Not infrequently, I read articles or get emails that raise the question of whether measurement of patient experience might have unintended, even perverse consequences.
Could too much attention to patients’ pain lead to overuse of pain medications? Could giving patients what they want lead to overuse of antibiotics and other forms of wasteful spending when providers are already being pressured to become more efficient? Could worrying about what patients think distract physicians from paying attention to the diseases that are making them ill?
Here is what I have learned from a few decades as doctor, and slightly less time trying to measure and improve health care at the hospital where I work: no individual quality measure is perfect. In theory, any measure in isolation could, if taken to an extreme, lead to undesirable consequences. For example, measurement of surgical complication rates could discourage surgeons from operating on sicker patients, and measurement of quality of diabetes care could distract physicians from taking good care of other problems. But, the fact is, common sense has a way of prevailing, physicians usually do the right thing and the net effect of measurement is better patient care.
These principles are true for all quality measures in healthcare, including patient experience. I think what we call “patient experience” constitutes important yet imperfect measures of issues that really do matter to patients, and thus should matter to the people who take care of them. Like all measures of performance in health care, however, no individual metric should stand on its own as the sole measure of quality. Taking care of patients is just too complex.
In medicine, you are often dealing with values that are in conflict, and there is no “right” or “wrong” answer of how to weigh them, but there is still something to be learned from knowing whether you are an outlier in how you make decisions.
I am reminded of concern that arose a few years ago at Partners Healthcare when one of our hospitals had a higher-than-expected mortality from coronary angioplasty. When experts delved into the cases, they found that the cause was not technical competence, but that some cardiologists were being very aggressive, attempting angioplasty on patients who were essentially near death.
An ill-considered reaction to these data would have been to tell the cardiologists not to do angioplasty on very sick patients—after all, very sick patients are the ones who derive the most benefit from the procedure. Instead, the cardiologists were asked to bounce cases off a colleague before proceeding, so that they could get at least one other person’s perspective on whether putting the patient and the family through the angioplasty made sense. That review process was followed immediately by a decline in angioplasty mortality to the normal range.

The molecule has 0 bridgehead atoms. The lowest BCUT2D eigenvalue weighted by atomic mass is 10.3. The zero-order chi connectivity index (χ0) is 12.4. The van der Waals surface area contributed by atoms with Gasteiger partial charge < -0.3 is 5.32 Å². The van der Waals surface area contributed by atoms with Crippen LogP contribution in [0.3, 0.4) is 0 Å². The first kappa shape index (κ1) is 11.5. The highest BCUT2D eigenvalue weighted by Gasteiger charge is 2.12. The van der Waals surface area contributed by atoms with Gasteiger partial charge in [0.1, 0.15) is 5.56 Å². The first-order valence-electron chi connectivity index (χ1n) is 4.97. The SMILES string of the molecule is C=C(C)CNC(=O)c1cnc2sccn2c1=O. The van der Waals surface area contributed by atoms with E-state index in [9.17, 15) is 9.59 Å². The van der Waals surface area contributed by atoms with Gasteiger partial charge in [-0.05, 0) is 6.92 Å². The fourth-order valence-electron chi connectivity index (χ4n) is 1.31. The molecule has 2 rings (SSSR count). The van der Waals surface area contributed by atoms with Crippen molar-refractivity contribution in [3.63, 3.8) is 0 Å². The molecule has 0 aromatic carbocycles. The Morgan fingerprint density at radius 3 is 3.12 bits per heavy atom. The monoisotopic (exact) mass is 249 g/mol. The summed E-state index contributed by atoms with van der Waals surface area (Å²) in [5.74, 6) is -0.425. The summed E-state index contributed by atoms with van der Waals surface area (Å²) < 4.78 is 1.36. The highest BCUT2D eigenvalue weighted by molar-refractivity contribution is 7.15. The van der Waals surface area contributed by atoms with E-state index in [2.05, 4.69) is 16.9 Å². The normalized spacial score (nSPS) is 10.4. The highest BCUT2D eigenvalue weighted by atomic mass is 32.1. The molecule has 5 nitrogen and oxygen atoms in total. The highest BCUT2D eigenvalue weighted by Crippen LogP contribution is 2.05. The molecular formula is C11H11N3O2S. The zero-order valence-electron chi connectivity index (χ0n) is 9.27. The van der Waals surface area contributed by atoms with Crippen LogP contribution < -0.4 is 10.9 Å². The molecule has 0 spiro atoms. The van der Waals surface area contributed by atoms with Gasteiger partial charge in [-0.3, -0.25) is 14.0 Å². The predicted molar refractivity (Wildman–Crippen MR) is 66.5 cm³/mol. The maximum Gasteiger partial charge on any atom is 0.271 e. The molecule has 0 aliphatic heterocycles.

In the same way, I think patient experience data are very important, but not the sole source of truth when it comes to determining the right thing to do. Some of the articles that express skepticism about patient experience data cite the New England Journal of Medicine paper that showed that oncologists who told their patients the truth about the incurable prognosis of their metastatic cancers were rated as poorer communicators than physicians who gave softer but less accurate messages. That paper, by the late Dr. Jane Weeks, should not be taken as support for being dishonest with patients. Jane was a good friend of mine, and what she was demonstrating in this paper was the complexity of taking care of patients.
There are actually lots of data showing that better patient experience performance is associated with better clinical outcomes. But I don’t think we are dealing with a scientific issue here; it’s more about how the data are being used. And much of the push-back that is reflected in the skeptical articles and emails is caused by the irritation of having financial incentives tied to patient experience data.
Now the reality is that there is no perfect way for money to change hands in medicine. Every incentive system can have perverse effects if carried to an extreme—including fee-for-service. So of course tying money to patient experience can lead to unintended consequences in some settings. And physicians (who have plenty of reasons to feel cranky these days) are quick to point them out. It’s not hard to make any performance incentive look potentially perverse, if one wants to.
My take is that the real goal is to have physicians look at their patient experience data, care about them, and try to improve. The financial incentives are a means to that end -- and I doubt the any institution’s incentives for improving patient experience are nearly as much as the rewards for generating more RVUs. If non-financial incentives such as internal or external transparency can accomplish the goal with less worry about financial “penalties” for doing the right thing, that would be great. The University of Utah is doing exactly this—putting all their Press Ganey comments on line for every doctor.
But if organizations put some money on the line for patient experience, and those incentives cause physicians to receive less money because they have delivered what they consider better care, I actually think physicians will almost always do the right thing. After all, part of the definition of professionalism is willingness to make personal sacrifices in the interests of the patients. By putting the focus on patients and what they endure as they receive our care, I think patient experience is actually renewing professionalism in medicine.